This task could be academic, or it could be crafting, making art, cleaning or cooking.  Those tasks have value, too, and may create more of a sense of purpose and pleasure in life than academic pursuits. It depends on your child. You may wish to give them a long list of suggestions, and then let them choose what they will do each day.

Your job is to make sure they have what they need to do what they choose. This might mean trips to the library to fetch books on Norse Mythology, or ordering them a “how to play guitar” book on Amazon. It could mean you need to go purchase a set of paints, colored pencils, and good paper, along with a coloring book.

Help Them Find a Creative Outlet

Actually, do that anyway. Get some art supplies that belong only to your struggling child. A set of colored pencils they don’t share, a blank book and a coloring book. Coloring is proven to lower stress levels the same way that meditation does. Knitting and crochet and other crafts can have that effect too.

Encourage your child, as they are ready, to create.  They can create music, poetry, art, blog posts, painted rocks or knitted scarves. What they make doesn’t matter. What matters is that it creates a sense of accomplishment in their souls. As humans, we all have a yearning in our souls to create something that makes our world better, in big or little ways. Helping your child find their way into creating things will help their self-esteem and help them find their way back from the darkness.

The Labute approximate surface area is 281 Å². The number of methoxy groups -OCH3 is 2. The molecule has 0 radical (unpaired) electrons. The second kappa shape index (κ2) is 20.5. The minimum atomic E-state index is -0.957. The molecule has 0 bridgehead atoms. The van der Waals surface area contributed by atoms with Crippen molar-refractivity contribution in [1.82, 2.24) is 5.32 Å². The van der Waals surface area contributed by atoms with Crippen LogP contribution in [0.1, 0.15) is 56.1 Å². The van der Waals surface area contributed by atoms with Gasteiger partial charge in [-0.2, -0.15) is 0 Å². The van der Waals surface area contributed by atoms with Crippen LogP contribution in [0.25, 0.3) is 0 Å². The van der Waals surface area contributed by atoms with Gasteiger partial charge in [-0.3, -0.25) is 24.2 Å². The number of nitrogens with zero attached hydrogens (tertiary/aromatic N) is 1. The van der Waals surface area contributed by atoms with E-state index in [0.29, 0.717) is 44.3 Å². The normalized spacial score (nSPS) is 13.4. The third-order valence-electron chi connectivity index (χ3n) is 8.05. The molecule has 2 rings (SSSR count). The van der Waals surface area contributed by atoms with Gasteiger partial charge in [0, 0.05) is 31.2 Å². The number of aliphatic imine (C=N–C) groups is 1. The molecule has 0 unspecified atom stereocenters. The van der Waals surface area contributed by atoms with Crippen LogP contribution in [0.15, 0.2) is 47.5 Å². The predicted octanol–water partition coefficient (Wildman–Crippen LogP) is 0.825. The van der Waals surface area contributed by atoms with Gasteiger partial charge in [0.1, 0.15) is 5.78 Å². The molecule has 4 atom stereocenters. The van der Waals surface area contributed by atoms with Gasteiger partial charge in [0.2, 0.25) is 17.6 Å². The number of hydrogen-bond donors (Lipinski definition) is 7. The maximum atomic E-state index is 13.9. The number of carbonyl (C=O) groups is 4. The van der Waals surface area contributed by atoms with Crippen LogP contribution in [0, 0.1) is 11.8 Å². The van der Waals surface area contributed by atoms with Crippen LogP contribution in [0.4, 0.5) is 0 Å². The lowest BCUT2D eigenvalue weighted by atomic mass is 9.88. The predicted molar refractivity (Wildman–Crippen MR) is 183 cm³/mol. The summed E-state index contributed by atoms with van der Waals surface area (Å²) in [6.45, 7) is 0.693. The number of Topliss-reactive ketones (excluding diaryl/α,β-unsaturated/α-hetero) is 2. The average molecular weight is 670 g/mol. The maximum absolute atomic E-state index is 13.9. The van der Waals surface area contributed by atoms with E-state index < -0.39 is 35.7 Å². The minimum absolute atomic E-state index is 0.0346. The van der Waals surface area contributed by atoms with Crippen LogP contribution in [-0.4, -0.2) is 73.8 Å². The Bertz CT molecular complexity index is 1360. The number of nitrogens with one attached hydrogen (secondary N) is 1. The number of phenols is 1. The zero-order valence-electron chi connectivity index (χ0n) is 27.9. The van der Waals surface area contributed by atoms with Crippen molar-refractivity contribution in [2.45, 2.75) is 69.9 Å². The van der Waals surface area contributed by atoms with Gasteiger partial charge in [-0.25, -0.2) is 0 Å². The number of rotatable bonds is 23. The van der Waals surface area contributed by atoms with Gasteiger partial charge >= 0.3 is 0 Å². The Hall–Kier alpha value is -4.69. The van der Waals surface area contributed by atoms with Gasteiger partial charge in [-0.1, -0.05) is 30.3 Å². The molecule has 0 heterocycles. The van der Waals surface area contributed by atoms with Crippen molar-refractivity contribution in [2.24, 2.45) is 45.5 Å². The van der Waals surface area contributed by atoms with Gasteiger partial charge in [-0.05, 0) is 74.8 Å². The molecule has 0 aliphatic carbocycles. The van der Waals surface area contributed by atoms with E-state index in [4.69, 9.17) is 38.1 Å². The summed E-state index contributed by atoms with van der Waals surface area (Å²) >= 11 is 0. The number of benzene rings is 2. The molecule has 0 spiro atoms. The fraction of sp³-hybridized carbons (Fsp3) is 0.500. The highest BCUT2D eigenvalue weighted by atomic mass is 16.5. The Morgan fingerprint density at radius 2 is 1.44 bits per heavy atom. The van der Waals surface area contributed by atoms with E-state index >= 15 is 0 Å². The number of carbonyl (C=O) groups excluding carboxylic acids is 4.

Take your Time

Let your child spend a whole school year—or more if they need it—finding out what they like to do, what brings them pleasure or what makes the world bearable.  If you support their interests, you may be surprised at the things they will learn, try, and do when there are no rules about what must be learned. Life skills, like cooking, are rewarding in multiple ways. There is satisfaction in the actual work, of doing the thing. There is joy in getting to see and eat the results. And there is a sense of pride in seeing themselves as capable people who can care for themselves and others. Each of those aspects of the task may get your child engaged in the activity. But all three support healing.